Spring 2016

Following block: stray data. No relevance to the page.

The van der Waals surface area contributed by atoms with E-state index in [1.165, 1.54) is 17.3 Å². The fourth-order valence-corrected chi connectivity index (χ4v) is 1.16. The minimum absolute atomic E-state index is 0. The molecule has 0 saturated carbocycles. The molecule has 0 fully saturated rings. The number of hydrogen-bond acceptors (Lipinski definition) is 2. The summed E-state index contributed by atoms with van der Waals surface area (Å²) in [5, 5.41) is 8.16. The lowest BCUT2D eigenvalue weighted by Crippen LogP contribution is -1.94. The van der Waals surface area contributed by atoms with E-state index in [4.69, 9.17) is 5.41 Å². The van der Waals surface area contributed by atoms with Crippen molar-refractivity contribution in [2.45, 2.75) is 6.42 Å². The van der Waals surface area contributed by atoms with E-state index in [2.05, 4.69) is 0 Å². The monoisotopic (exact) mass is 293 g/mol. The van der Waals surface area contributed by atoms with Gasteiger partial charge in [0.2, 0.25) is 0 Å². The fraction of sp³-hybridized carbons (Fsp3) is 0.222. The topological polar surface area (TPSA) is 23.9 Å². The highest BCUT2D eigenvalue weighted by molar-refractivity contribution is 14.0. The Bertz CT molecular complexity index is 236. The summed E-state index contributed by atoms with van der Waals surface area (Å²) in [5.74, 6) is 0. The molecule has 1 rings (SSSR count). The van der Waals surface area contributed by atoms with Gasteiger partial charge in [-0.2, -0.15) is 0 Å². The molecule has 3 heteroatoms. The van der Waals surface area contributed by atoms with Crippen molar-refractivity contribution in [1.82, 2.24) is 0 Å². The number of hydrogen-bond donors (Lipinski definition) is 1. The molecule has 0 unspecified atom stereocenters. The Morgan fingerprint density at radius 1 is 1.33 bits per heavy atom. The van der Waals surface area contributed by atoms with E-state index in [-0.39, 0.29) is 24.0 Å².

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178 Venice n any given Saturday, Regina Katia's kitchen in Sailboat Bend smells of warm cheese bread—Brazilian pão de queijo, to be precise—trays of which continue to emerge from the oven late into the night. No problem, though. For Katia, the bread and the ensuing Brazilian feast is a welcomed opportunity to bring a part of her home country to Fort Lauderdale. For the past 10 years, Katia has hosted semimonthly dinners in her backyard. What started as casual get-togethers of 30 friends has ballooned into an unofficial underground restaurant welcoming up to 120 guests (not including a waitlist), mostly a mix of Brazilian transplants who miss the taste of their homeland and Americans curious about the cuisine. They come from as far away as Miami and Delray Beach to savor Katia's rustic dishes, which are a blend of Brazilian, African, European and indigenous tribal flavors. And Katia is happy to deliver. She calls her establishment Regina's Farm, translated to "Fazendinha da Regina" in Portuguese, and it is a nonprofit entity that benefits the Las Olas Worship Center, which is located across the street. Overall, she's raised close to $10,000 for the church, most of which has gone into renovations and funding missionary trips. Regina's Farm is a replica of how Katia grew up in Brazil, where "family and friends got together, and nobody ever had an empty stomach." Its casual approach to dining stands in stark contrast to the high-end restaurants located a mile east on the ritzy Las Olas Boulevard. At Regina's Farm, chickens roam freely, and children sway from swings and ride the homemade mini-train around the fenced-in yard. With no formal training in cooking or hospitality management, Katia has defied the restaurant odds by forgoing normal brick-and-mortar traditions. Instead, she's attracted a crowd with her once-a-week-or-so dinner, reservations by website or text messaging, one seating time (5 p.m.), buffet-style service of more than 40 items and a down-home approach to cuisine. She doesn't offer alcohol, but encourages diners to bring their own wine (there's no corkage fee). Born in the farming village of Coronel Fabriciano in Brazil's Minas Gerais state, Katia remembers drinking fresh cow's milk and harvesting vegetables from her family's garden to bring to the dinner table. The house ran on hydroelectricity (the only house in town with any electricity). While she describes her sisters and brother as the more obedient children, Katia says, "I was a free spirit. I was the one who liked to be outside with no shoes on." The city's most unique dining experience isn't in a restaurant; it's at Regina's Farm, a low-key spot offering more than just Brazilian cuisine. BY NILA DO SIMON PHOTOGRAPHY BY EDUARDO SCHNEIDER FrOm the hearth O

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